Well, looking at the white mirrors on P-9 and P-10 and the contrast between the upper wing and wingtip I'm leaning towards Lesser Black-backed Gull. Clearly this is a gull identification problem that we failed to cover in all of last year's gull study. I think we should put the question before our good friends at Massbird. What do you think?
I'm inclined to agree, based upon the yellow iris, the markings on the bill and the presence of immature coverlets. I'm assuming the gonyedal spot fades after death, since it isn't apparent in the photo. I first thought GBBG but now that you mention it, it looks good for a 2nd winter LBBG if Olsen and Larsson are to be believed.
I admit that my initial reaction was Coopers and I then went to work on the gull. Then Tom C. whose opinion on raptors I value highly chided:
"that accipitor has rectangular streaking from head to legs
[actually on the leggings too]. The streaking pattern doesn't
diminish downward. Even on the belly, each brown streak marking is
the same width top/bottom These brown markings are not teardrops at
all, are they?
While the tail looks long, the outer feather, on our left as we get a
good look at the slightly flaired undertail, is essentially the same
length as the next feather in..."
I thought the streaking looked teardropped but Tom makes an argument for sharpie. Looking closely it looks like more than a hint of yellow skin on the supraorbital ridge. Compare Wheelers Plate 167 and Plate 187
Front view of the head. Someone mentioned that pure white underwing coverlets would indicate a Cooper's. Someone else mentioned the extent of spotting on the legs would indicate it was a Goshawk
Profile of the head. The bold supercilium stripe is a typical Goshawk trait but is not uncommon in Cooper's either. There seems to be an auricular patch and malar stripe as well as a facial ring, which are Goshawk traits (according to Wheeler). Cooper's faces should be more uniform (Wheeler) .The tail bars look strait, not uneven which would lead one to believe it was a Cooper's
This is the picture that shows the upper side of the tail. Although the picture is blurry, if you look hard enough you can see thin white edges around some of the black bands on the tail, a Goshawk trait rarely seen in Cooper's (Wheeler again).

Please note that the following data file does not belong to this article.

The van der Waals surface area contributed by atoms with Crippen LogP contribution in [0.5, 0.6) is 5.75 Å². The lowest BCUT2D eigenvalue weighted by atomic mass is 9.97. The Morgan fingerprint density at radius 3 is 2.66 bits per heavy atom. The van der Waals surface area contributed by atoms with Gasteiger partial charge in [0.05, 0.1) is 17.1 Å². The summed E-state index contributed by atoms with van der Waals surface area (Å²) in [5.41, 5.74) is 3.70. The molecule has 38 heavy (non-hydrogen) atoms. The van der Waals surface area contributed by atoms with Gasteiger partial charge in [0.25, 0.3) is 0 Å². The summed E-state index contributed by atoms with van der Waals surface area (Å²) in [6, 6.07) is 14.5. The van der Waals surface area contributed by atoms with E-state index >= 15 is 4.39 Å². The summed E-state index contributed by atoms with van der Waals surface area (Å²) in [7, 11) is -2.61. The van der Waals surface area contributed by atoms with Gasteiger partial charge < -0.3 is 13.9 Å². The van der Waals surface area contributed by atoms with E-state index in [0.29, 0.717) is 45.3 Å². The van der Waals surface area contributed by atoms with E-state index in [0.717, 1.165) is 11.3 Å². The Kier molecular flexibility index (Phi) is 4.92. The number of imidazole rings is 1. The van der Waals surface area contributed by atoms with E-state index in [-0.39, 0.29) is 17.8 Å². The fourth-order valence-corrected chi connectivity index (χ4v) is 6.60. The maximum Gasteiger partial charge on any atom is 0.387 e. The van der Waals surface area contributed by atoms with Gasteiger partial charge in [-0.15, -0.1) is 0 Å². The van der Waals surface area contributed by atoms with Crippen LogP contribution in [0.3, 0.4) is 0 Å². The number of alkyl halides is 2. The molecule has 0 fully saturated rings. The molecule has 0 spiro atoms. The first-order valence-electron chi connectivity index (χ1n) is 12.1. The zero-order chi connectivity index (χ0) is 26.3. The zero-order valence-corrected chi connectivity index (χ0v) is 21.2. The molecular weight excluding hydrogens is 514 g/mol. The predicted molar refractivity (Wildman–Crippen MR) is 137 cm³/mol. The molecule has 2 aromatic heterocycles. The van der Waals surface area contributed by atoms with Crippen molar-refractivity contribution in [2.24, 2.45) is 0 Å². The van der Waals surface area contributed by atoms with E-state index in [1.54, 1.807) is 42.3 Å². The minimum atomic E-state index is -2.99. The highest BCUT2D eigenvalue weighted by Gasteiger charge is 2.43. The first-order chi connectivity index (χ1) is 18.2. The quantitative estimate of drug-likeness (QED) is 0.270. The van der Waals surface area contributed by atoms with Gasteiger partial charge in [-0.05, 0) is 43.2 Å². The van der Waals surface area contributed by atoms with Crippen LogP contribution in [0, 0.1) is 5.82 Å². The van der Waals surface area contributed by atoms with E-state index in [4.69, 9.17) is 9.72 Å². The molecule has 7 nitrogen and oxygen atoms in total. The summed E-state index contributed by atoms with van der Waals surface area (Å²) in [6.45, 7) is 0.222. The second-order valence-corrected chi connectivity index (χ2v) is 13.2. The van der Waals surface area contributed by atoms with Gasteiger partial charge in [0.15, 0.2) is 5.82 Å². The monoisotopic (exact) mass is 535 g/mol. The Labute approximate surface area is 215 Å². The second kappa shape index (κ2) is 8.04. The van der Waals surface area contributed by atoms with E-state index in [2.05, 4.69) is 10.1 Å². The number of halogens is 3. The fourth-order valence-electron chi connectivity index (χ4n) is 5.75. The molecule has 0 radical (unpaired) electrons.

Last edited by Greg Sargeant on Sun Jan 15, 2006 6:05 pm, edited 2 times in total.
White supercilium stripe widening towards the back Auricualr patch Malar mark Whitening at the back of the head White bars on the upper wings Thin white edges on some black tail bands Extensive marking on the leg feathers The under tail coverlets are not completely white It's eating a gull for lunch.
The case for Cooper's
Too brown, Goshawks are usually more grayish Not stocky enough to be a Goshawk Looks too small Undertail coverlets are white Tail is too long Tail bars are too even
I have to say the opinions seem to be about 2/3 in favor of Cooper's. Tthe points they make are weaker than those in the N. Goshawk camp, however. One person has suggested hybridization, and Jim thinks its a Sharpie on a Ring-Billed.
Last edited by Greg Sargeant on Sun Jan 15, 2006 6:06 pm, edited 1 time in total.
Well it appears as I was right all along (except when I was convinced it was a Goshawk)!!! I posted these pictures at a couple different sites and to the RIBIRDs list and, to Frontiers of Identification. Weighing the evidence didn't seem to do much good so I am relying on the opinions of other birders. Most felt that this was an especially problematic ID regardless of which conclusion they reached. It was neck and neck as far as opinions were concerned. 12 respondants favored Goshawk and 14 favored Cooper's. Many birders whose expertise is hawks were certain that this was a Cooper's. What really tipped the scales in favor of Cooper's is that a team of observers conducting the South County CBC had seen this same bird (apparently) in Galilee a few days earliar, and after concluding it was a Cooper's went back to double check that it wasn't a Goshawk. The structure of the tail bars is, apparently, too straight/even to be a Goshawk. This was mentioned by several others as well. The Goshawk traits, while not necessarily common in Cooper's Hawks, are not rare either.
Another factor in the ID is the size of the gull. The gull was a second year Herring from the looks of the carcass which I relocated yesterday afternoon. The carcass was in poor condition, missing its head. Based upon the remains that I was able to measure and comparing the length to the photos I estimate that the hawk is about 18-20 inches long. This would be about the maximum length for female Cooper's and the minimum length for male Northern Goshawks.
I have to say this exercise has been very interesting and I have learned a whole lot about juvenile accipiter identification in the process. Thanks to everybody for their opinions on the subject and help with ID.